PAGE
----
• Dosing vehicle selection (e.g. appropriate foods and beverages)
  • Define Critical Quality Attributes for taste, aroma, mouthfeel and texture

Pediatric Formulation Development

  • Develop palatable pediatric drug formulations that enable dose titration, applying Quality by Design (QBD) principles:
    • Liquids – solutions, suspensions
    • Solids – tablets (chewable, dispersible, orally disintegrating, mini-tabs), powders (sprinkles, sachets)
  • Identify pediatric-appropriate dosing vehicles to simultaneously optimize for:
    • Taste masking
    • Ease-of-preparation and administration
    • Ease-of-swallowing
    • In-use stability
  • Measure taste effects of solubility enhancement technologies:
    • API form – salts vs free base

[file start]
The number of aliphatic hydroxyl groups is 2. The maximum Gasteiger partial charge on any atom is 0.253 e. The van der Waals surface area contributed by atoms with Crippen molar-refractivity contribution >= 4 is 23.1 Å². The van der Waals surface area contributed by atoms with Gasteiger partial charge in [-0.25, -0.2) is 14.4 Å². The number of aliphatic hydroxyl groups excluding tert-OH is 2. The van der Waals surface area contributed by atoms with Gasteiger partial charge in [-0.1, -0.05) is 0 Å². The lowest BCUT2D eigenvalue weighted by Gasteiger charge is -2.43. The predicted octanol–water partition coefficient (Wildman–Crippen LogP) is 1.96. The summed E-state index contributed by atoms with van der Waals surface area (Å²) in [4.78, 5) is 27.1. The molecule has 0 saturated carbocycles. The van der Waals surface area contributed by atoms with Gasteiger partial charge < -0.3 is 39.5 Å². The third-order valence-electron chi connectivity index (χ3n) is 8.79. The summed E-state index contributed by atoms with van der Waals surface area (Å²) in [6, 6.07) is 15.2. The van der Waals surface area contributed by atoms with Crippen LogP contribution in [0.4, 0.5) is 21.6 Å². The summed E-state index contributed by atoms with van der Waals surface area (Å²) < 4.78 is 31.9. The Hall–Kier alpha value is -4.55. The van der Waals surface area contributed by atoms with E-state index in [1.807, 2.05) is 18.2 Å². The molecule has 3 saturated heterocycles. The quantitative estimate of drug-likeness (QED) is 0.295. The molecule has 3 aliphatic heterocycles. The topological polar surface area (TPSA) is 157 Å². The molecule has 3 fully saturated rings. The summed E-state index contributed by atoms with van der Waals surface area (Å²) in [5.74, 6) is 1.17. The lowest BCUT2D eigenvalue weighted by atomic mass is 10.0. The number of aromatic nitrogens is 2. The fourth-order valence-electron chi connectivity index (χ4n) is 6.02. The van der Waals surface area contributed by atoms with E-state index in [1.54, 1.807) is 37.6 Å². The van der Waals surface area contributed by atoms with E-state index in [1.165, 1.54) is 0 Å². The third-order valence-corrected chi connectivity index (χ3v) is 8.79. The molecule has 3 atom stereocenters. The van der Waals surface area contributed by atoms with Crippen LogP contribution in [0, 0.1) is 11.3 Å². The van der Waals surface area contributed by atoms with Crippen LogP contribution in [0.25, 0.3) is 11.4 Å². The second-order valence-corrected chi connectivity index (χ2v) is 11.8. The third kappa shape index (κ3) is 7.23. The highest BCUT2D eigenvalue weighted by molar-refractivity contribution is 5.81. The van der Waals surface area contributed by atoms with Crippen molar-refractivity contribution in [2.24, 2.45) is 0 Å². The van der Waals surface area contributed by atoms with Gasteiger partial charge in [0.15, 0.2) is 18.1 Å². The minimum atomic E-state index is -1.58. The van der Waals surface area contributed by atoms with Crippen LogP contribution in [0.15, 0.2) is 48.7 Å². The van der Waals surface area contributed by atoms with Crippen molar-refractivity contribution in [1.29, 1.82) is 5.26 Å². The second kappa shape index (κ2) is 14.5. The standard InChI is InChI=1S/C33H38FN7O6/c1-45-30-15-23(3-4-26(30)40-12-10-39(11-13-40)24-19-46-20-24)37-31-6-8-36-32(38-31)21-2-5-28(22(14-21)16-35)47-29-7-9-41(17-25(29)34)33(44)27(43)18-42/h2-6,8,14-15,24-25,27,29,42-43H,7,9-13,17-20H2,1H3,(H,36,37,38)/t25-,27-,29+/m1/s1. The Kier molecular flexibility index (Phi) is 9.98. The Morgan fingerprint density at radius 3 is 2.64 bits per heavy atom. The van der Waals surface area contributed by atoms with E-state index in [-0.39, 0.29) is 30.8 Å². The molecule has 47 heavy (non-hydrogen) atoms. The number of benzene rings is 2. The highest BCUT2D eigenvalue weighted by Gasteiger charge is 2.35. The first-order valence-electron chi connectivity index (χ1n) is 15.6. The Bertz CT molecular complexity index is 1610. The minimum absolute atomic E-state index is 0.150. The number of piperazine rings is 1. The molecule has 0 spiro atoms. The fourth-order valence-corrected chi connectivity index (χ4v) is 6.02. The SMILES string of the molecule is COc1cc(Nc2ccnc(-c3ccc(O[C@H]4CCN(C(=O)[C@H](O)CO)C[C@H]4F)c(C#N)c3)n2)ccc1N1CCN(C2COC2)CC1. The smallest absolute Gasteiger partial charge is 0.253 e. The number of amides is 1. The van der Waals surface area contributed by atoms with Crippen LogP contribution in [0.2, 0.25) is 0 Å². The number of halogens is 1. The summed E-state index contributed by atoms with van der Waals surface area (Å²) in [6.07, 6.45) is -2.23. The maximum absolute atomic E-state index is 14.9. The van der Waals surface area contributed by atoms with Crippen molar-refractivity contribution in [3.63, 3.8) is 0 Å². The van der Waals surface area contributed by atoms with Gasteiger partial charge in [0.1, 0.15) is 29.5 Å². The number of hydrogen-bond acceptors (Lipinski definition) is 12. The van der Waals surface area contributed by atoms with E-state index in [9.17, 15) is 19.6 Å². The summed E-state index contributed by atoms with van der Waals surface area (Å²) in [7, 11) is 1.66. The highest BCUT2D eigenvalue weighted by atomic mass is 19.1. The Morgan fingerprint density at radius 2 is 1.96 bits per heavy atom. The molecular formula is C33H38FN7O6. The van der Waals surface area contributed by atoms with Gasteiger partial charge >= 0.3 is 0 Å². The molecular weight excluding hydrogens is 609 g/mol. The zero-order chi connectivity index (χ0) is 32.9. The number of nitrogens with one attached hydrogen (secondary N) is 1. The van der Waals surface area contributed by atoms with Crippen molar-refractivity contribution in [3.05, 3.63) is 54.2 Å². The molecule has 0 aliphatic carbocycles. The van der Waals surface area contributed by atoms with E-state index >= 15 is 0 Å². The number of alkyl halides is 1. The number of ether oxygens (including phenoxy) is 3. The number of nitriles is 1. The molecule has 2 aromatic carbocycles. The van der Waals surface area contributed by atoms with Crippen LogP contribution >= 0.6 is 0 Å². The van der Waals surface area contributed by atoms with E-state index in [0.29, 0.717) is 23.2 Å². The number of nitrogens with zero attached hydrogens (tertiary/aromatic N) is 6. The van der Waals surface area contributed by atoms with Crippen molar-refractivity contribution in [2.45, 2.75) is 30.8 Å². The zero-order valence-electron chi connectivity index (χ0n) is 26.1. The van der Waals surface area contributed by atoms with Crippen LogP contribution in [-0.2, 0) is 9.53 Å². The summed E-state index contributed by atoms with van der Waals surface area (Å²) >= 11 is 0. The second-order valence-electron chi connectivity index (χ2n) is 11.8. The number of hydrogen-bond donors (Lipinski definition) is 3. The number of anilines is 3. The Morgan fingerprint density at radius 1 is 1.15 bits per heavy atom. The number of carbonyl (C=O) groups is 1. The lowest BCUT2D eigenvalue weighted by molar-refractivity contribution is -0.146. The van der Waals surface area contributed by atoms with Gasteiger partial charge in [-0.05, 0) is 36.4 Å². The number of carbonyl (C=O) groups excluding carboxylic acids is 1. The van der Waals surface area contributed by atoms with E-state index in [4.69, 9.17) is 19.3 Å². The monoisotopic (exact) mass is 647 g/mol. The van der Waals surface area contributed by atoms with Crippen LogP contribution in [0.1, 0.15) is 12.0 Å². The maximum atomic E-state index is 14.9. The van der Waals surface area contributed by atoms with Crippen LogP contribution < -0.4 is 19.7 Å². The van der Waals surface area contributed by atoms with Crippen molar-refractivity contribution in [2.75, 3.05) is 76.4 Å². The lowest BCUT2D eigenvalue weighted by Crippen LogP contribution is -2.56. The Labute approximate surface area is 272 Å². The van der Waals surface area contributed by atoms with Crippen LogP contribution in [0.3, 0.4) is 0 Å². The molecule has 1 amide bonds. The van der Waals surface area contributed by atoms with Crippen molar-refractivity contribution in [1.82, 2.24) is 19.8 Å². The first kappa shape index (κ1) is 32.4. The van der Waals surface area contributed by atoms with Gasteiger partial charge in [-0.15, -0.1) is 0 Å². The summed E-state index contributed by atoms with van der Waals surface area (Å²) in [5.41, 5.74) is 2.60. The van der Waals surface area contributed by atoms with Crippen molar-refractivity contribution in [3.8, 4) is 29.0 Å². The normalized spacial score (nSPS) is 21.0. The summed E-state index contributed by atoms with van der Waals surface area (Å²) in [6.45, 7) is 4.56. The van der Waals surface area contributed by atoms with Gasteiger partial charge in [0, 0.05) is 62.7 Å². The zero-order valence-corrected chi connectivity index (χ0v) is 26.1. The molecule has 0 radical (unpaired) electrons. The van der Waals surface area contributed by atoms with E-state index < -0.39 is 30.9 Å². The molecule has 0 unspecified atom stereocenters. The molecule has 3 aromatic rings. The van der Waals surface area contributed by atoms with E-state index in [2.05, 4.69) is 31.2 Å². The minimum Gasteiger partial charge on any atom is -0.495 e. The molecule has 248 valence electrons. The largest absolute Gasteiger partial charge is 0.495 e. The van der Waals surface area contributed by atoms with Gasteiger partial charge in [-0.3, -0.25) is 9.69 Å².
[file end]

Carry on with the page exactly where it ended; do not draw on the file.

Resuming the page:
• Excipients – surfactants, lipids, emulsifiers
    • Particle size reduction
    • Hot melt extrusion
    • Spray dry dispersion

Taste Masking Technology Guidance

  • Determine maximum free (soluble) API concentration required for palatability
  • Measure effectiveness of taste masking technology – particle coating/encapsulation, adsorption, complexation, hot melt extrusion
  • Verify taste masking performance of pediatric drug formulations in dosing vehicles (e.g., bitter breakthrough)

Explore the Art and Science of Taste Masking

We invite you to explore the art and science of taste masking by viewing a recent case study or downloading our white paper.

Dedicated to Developing Palatable Drug Products

Senopsys is the taste-masking development partner of choice for 15 of the top 25 global pharma companies as well as dozens of emerging and mid-size pharma and biotech companies.

Ask us questions, inquire about our services or schedule a “lunch and learn” seminar about the art and science of taste masking.